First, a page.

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I keep hearing about these things known as tty's.

  • what are they

  • how can I access them

  • what do they do?

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Here is the link that should answer your question: – Wojciech Oct 14 '11 at 14:37
up vote 27 down vote accepted

tty is one of those funky Unix commands that prints (or, displays) to standard output the name of the terminal connected to standard input.

These are commonly used as a way to get access to the computer to fix things, without actually logging into a possibly b0rked desktop.

Related: What is tty7 in the commandline?

By default Ubuntu has 7 tty's.

1-6 are command line only, 7 runs your X session (your normal desktop).

To access them, use this keyboard shortcut:

Ctrl + Alt + F1

(changing F1 to F1-F6 to access the terminal that you want)

To get back to your X session (the normal desktop),

Ctrl + Alt + F7

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Sir you have mentioned " to F1-F6 to access the terminal that you need" , how they are different and how to use them as per to need ,what kind of need is supported to which terminal. I dont know if it is the right place but your question and answer pointed it for me. – Sushantp606 Nov 30 '13 at 12:40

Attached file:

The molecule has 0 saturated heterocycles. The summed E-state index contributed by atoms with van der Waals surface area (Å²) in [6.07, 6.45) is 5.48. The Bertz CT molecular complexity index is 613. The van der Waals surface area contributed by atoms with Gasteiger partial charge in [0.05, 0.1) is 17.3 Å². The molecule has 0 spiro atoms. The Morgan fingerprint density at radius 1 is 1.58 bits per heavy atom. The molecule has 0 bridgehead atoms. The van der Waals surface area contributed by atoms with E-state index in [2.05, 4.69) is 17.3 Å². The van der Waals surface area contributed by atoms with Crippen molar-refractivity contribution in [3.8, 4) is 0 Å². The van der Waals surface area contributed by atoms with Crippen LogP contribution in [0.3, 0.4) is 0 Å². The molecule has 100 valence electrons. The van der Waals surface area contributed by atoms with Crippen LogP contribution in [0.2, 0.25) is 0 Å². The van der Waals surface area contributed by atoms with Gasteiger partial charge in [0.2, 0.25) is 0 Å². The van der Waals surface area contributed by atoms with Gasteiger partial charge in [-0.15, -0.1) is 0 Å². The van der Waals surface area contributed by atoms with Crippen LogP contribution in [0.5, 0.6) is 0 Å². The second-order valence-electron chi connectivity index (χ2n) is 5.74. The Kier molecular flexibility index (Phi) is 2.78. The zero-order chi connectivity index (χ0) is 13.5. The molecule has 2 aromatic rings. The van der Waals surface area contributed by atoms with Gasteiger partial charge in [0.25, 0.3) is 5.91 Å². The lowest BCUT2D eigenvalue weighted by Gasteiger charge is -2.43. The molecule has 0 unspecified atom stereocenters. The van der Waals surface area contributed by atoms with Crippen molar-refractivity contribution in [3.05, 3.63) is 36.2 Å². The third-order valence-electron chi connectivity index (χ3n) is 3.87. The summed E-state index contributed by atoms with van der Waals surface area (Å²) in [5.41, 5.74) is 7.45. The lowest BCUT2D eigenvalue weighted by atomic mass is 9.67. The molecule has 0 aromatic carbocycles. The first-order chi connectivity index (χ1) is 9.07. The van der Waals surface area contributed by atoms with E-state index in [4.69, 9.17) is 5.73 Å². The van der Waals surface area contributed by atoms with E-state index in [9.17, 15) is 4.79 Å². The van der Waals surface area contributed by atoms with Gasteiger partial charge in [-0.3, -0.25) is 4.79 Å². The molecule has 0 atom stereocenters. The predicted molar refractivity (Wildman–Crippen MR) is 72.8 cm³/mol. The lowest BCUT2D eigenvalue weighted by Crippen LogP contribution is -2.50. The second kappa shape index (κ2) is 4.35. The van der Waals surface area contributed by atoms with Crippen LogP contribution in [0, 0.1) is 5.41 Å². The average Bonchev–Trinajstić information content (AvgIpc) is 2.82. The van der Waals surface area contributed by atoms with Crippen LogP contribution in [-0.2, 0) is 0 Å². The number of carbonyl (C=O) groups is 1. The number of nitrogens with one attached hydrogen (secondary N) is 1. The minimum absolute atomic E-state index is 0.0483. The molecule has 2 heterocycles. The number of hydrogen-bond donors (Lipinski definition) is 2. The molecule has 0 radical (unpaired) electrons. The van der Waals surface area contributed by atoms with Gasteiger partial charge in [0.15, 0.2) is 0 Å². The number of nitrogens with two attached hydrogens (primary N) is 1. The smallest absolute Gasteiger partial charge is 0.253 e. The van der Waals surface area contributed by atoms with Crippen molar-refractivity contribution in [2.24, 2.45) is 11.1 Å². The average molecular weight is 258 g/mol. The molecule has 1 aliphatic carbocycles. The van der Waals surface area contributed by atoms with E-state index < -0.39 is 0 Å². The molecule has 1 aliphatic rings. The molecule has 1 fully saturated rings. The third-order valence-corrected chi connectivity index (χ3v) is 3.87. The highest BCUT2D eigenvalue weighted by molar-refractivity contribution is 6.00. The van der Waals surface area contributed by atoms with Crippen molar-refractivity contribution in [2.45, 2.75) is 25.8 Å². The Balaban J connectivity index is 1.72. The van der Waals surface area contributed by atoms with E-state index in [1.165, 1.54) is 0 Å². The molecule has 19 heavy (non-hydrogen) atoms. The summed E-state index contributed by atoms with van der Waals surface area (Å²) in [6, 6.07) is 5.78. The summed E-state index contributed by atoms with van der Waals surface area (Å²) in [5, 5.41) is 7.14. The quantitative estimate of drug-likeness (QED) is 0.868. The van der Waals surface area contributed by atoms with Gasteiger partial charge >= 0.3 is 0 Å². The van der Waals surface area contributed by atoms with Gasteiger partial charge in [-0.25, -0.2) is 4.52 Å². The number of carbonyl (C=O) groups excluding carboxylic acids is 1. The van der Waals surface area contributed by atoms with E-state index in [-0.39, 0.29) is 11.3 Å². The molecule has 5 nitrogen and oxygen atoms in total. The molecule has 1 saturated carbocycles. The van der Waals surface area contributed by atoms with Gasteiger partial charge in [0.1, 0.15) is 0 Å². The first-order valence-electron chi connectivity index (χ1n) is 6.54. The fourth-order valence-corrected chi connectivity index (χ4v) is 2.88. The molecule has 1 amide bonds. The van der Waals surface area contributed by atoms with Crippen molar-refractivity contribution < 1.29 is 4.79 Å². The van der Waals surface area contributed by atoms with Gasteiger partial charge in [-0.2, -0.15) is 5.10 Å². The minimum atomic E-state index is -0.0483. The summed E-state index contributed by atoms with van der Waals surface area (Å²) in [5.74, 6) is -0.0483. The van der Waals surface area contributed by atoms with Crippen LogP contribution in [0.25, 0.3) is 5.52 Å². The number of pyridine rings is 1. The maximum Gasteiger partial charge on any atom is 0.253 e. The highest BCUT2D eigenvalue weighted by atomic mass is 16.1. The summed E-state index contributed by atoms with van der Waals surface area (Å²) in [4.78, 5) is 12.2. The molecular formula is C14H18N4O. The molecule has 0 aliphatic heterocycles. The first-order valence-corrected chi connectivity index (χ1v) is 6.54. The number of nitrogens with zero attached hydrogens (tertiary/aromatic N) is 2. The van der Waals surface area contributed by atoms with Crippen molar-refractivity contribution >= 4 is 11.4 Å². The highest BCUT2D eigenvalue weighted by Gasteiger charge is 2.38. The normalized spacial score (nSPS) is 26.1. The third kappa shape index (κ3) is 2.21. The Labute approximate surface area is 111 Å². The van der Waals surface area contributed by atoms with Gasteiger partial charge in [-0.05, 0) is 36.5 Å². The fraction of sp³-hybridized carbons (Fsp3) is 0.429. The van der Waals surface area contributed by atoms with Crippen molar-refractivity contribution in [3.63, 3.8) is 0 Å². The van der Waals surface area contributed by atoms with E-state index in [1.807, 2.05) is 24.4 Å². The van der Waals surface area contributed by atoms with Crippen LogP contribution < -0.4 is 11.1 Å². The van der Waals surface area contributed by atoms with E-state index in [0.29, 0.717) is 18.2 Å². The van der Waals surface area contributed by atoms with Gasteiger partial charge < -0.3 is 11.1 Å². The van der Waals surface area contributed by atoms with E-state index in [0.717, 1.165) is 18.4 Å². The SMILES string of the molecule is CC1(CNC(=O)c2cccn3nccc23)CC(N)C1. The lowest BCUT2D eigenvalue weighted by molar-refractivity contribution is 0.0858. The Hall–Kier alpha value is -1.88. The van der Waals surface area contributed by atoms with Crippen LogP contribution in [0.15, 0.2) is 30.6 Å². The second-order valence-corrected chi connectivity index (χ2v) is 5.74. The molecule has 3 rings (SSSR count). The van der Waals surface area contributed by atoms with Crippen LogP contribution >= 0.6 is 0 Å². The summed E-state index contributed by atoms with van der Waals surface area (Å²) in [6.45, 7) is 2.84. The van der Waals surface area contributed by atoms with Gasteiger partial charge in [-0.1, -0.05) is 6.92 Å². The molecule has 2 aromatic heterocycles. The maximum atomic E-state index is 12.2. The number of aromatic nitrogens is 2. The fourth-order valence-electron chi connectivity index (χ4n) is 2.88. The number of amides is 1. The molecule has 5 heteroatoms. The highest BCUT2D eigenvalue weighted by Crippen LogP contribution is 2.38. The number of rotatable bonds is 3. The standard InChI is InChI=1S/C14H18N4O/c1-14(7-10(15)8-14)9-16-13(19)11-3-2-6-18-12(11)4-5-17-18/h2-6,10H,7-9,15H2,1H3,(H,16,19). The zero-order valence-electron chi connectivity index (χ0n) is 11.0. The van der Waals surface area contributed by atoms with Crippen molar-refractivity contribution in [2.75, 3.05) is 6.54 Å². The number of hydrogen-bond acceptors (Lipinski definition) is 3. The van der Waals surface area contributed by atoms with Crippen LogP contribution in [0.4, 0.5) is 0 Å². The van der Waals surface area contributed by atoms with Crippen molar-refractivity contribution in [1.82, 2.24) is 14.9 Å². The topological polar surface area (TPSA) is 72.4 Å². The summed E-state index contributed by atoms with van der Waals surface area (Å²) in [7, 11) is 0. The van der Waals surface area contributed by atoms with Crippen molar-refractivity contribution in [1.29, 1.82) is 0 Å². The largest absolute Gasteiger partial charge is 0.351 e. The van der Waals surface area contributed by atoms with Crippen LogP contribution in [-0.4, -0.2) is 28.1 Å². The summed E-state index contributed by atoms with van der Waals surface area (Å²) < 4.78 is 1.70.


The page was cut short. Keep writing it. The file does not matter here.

actually, if you are not in an X session, you can type just Alt+F7, you don't need the Ctrl. – fonini Dec 27 '14 at 4:19

You can change the displayed TTY by commmand line with chvt (requires sudo privileges), from SSH for example. Here is the relevant part of the manpage (man chvt):



chvt - change foreground virtual terminal


chvt N


The command chvt N makes /dev/ttyN the foreground terminal. (The corresponding screen is created if it did not exist yet. To get rid of unused VTs, use deallocvt) The key combination (Ctrl-)LeftAlt-FN (with N in the range 1-12) usually has a similar effect.

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